What hereditary diseases are caused by longevity
Overview of immunodeficiency diseases
Immunodeficiency disorders are usually due to drug use or a long-term, serious illness (such as cancer), but they are sometimes inherited.
Affected people have frequent, unusual, or unusually serious, or long-lasting infections and may develop an autoimmune disease or cancer.
Symptoms in these people suggest that doctors have immunodeficiency. The exact nature of the disease is determined with the help of blood tests.
Those affected are given antimicrobial preparations (e.g. antibiotics) to treat and prevent infections.
If there are too few antibodies (immunoglobulins) or if the antibodies are not working normally, immunoglobulins may be given.
A stem cell transplant is sometimes done if the disease is serious.
With immunodeficiencies, the ability of the immune system to defend the body against foreign or abnormal cells (such as bacteria, viruses, fungi and cancer cells) attacking it is impaired. As a result, unusual bacterial, viral, or fungal infections, lymphomas, or other cancers can develop.
Another problem is that up to 25 percent of people with an immunodeficiency disorder also have an autoimmune disorder (such as immune thrombocytopenia). In an autoimmune disease, the immune system attacks the body's own tissue. Sometimes the autoimmune disease occurs before the immunodeficiency becomes symptomatic.
There are two types of immunodeficiency diseases:
Primary erythrocytosis: These disorders are usually present at birth and are genetic disorders that are usually inherited. They typically come to light in infancy or childhood. Some primary immunodeficiency diseases (such as general variable immunodeficiency) are not recognized until adulthood. There are more than 100 primary immunodeficiency diseases. All of these diseases are relatively rare.
Secondary erythrocytosis: These diseases usually develop later in life and can often be linked to the use of a drug or another disease, such as B. diabetes or an infection with the human immunodeficiency virus (HIV). They are more common than the primary immunodeficiency diseases.
Some immunodeficiency diseases shorten the lifespan. Others last a lifetime without affecting lifespan, and still others heal with or without treatment.
Primary immunodeficiency diseases can be caused by mutations, sometimes in a specific gene. If the mutated gene is on the X chromosome (sex chromosome), the associated disease is known as X-linked. X-linked diseases are more common in males. About 60 percent of people with primary immunodeficiency disease are male.
The primary immunodeficiency diseases are classified according to which component of the immune system is involved:
The cellular immune system that makes up T cells (T lymphocytes), a type of white blood cell that helps identify and destroy foreign and abnormal cells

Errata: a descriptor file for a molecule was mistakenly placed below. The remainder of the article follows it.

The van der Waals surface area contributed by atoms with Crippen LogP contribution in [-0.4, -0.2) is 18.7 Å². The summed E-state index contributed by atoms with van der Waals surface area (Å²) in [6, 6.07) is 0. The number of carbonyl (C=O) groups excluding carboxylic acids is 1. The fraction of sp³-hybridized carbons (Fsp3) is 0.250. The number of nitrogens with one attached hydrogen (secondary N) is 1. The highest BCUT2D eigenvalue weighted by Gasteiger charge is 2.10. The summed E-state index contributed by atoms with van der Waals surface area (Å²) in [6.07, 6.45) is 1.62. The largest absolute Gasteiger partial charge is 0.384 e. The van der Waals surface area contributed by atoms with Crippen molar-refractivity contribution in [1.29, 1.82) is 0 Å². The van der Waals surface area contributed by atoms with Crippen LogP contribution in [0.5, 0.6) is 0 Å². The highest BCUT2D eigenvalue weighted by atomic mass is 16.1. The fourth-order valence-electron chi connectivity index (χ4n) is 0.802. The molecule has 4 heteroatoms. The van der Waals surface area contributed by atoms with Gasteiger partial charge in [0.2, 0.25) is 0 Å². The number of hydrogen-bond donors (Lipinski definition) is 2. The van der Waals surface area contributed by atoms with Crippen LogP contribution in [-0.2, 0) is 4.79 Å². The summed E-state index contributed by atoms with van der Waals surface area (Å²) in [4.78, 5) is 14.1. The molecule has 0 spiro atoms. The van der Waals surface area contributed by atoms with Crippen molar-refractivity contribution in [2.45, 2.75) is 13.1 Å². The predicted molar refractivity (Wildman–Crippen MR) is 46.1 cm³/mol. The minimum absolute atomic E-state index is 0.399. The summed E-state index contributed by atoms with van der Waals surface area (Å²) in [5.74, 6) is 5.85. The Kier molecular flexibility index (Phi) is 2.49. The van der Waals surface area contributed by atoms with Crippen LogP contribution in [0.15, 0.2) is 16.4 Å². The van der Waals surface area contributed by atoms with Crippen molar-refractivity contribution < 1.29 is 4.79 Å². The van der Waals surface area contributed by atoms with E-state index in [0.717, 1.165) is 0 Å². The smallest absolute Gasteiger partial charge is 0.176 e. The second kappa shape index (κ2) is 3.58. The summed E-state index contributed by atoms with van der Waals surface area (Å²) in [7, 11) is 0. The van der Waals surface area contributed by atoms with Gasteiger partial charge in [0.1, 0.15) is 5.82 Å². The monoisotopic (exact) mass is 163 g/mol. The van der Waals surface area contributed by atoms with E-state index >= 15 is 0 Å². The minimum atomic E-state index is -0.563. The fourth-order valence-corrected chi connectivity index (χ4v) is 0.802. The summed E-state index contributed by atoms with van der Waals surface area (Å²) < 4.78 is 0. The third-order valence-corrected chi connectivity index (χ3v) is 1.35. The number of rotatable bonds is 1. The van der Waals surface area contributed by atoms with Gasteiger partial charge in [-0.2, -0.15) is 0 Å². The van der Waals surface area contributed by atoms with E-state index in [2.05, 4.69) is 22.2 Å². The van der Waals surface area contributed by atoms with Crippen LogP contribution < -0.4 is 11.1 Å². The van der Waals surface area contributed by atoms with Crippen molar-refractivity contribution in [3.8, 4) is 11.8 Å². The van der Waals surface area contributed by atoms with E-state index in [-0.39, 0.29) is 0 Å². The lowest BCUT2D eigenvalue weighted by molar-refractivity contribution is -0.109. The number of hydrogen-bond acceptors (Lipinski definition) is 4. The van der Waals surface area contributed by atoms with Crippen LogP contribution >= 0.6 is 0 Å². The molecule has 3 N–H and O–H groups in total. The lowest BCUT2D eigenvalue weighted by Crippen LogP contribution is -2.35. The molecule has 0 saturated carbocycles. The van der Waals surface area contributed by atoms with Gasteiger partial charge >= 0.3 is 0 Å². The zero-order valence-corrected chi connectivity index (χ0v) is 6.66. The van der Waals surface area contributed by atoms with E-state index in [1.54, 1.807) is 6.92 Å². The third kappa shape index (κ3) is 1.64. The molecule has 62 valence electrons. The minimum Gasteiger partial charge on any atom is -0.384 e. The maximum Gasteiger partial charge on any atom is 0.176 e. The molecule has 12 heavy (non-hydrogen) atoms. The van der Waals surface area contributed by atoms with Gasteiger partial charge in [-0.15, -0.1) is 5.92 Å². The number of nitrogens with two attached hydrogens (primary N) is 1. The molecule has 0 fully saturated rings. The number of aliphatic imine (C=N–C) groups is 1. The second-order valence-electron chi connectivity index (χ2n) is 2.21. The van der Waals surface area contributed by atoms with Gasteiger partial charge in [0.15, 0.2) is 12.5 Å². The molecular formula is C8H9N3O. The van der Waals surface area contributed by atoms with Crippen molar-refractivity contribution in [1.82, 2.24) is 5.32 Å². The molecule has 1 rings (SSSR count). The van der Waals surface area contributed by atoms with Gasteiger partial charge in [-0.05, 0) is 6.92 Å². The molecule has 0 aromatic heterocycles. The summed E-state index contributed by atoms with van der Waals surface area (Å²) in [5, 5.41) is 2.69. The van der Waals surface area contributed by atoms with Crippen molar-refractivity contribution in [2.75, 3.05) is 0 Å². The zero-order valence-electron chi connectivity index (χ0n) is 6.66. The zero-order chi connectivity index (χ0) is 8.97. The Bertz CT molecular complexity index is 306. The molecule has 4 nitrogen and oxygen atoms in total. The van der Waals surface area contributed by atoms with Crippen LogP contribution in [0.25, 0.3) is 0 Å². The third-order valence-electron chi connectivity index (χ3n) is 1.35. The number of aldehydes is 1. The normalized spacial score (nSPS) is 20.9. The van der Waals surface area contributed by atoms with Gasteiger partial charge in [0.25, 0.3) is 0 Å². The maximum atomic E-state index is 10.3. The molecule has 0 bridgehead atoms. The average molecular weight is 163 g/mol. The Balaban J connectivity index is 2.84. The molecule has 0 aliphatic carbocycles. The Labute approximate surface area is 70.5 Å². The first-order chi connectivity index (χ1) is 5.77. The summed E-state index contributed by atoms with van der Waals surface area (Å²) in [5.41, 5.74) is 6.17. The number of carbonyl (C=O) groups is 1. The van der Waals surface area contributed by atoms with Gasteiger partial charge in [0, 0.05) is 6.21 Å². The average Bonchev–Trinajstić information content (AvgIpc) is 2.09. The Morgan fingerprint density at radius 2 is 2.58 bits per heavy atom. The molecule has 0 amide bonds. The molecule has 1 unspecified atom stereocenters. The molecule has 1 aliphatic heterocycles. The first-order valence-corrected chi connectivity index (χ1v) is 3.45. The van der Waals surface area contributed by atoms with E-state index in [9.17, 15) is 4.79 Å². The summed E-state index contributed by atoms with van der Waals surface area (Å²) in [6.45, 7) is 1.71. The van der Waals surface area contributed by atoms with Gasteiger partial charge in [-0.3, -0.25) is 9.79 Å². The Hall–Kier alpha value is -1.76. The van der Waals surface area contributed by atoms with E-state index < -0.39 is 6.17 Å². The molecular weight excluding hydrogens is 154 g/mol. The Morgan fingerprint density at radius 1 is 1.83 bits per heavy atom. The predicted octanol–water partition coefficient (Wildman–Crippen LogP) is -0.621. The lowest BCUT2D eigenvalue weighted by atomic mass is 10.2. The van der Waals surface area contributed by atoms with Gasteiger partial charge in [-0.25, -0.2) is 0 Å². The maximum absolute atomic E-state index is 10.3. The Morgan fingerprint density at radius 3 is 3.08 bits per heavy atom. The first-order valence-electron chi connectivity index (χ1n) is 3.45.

Humoral and Cellular Immunity (B cells and T cells)
Phagocytes (cells that ingest and kill microorganisms)
Complement proteins (proteins that help immune cells kill bacteria and identify foreign cells that need to be destroyed)
The affected component of the immune system may be absent or present in reduced numbers, changed or malfunctioning.
More than half of primary immunodeficiency diseases are caused by problems with the B cells, making them the most common type.
Some primary immunodeficiency diseases
Secondary immunodeficiency diseases
These diseases can be caused by:
Lengthy (chronic) and / or serious illnesses such as B. diabetes or cancer
Immunodeficiency diseases can be caused by almost any long-lasting, serious illness. For example, diabetes can cause an immunodeficiency disease because high blood sugar levels affect the functioning of white blood cells. Human immunodeficiency virus (HIV) infection leads to acquired immunodeficiency syndrome (AIDS), the most common severe acquired immunodeficiency.
Many types of cancers can cause immunodeficiency disorders. For example, any cancer that affects the bone marrow (e.g., leukemia and lymphoma) can prevent the bone marrow from producing normal white blood cells (B cells and T cells) that are part of the immune system.
Malnutrition - regardless of whether all nutrients or just a single one is insufficiently available - can impair the immune system. If the body weight falls below 80 percent of the recommended weight due to malnutrition, the immune system is often impaired. If it drops below 70 percent, it usually leads to serious impairment.
Secondary immunodeficiency diseases also occur in the elderly and in those who have been hospitalized.
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